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I'm trying to figure out a way to search for a key in a map, return it in a message, get the value of the key found, and return it in another message. For example, the class below has a list of fruits found in a grocery store and I want to create an if than else statement to find the fruitname in the map, return its name in the message below, and then return its price in another output. How can I do this?


#include <iostream>
#include <string>
#include <set>
#include <map>
using namespace std;

int main()

map<string,double> items;
items["apples"] = 1.56;
items["oranges"] = 2.34;
items["bananas"] = 3.00; 
items["limes"] = 4.45;       
items["grapefruits"] = 6.00;    

string fruit = "apples";

//If a fruit is in map
cout << "Your fruit is: " << "(fruitname value here)"
    << "your price is: " <<"(fruitname price here)" 
    << "\n";
 // return the fruitname and its price

  return 0;

So far I've only seen examples that show how to print entire maps out. The closest I've seen is the one posted at this link(see second post) :see if there is a key in a map c++ ,but I'm confused by the syntax,in particular, "buf.c_str()".

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3 Answers 3

Since the keys to the map are std::string, you don't have to use .c_str(). You could pass the std::string object itself:

auto it = items.find(fruit); //don't pass fruit.c_str()
if ( it != items.end())
   std::cout << "value = " << it-second << std::endl;
   std::cout << ("key '" + fruit + "' not found in the map") << std::endl;
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This technique is preferred over operator[]. The operator[] has the side effect of inserting the element if the element doesn't exist. –  Thomas Matthews Feb 22 '13 at 20:38
@ThomasMatthews: It is not only preferred over operator[], it is correct. Using operator[] to find element would be wrong! –  Nawaz Feb 22 '13 at 20:39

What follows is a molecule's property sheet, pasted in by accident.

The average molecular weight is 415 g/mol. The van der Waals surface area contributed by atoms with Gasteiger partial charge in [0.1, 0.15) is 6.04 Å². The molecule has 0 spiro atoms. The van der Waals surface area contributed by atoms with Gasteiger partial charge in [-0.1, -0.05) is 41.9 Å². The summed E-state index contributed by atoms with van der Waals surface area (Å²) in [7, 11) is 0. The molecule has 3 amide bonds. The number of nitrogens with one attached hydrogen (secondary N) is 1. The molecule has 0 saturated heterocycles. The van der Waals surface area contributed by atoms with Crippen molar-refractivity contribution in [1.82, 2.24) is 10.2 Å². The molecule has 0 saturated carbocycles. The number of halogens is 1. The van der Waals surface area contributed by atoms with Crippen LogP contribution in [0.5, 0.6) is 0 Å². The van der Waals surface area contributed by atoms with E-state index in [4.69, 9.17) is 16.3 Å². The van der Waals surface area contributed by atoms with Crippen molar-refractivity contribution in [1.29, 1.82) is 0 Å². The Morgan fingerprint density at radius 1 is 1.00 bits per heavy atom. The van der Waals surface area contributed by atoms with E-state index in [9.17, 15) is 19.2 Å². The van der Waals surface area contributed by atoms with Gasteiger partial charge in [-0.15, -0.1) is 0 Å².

FYI, I'm talking about the case of value = items["orange"];. –  Thomas Matthews Feb 22 '13 at 20:43
@ThomasMatthews: That would be incorrect. So it is not about preference as such. –  Nawaz Feb 22 '13 at 20:44
@Nawaz since each poster gave similar answer, I'm not quite sure who to give a green check mark to. Each one of them worked when tested but why is "auto" perferred over an iterator like the example that amaurea used? –  Wormhole99 Feb 23 '13 at 1:07

Very easy:

auto it = items.find(fruit);

if (it != items.end())
    std::cout << "Your fruit is " << it->first << " at price " << it->second ".\n";
    std::cout << "No fruit '" << fruit << "' exists.\n";
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Use maps find member function.

map<string,double>::const_iterator i = items.find(fruit);
if(i != items.end())
    cout << "Your fruit is: " << i->first << "\n" << "your price is: " << i->second << "\n";
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When I tried testing this function I got this error:"no match for operator!=" its refering to "if(fruit !=items.end()){". –  Wormhole99 Feb 25 '13 at 18:43
@Wormhole88: Sorry, that should have been i != items.end(). I have updated the answer. –  amaurea Feb 26 '13 at 10:13

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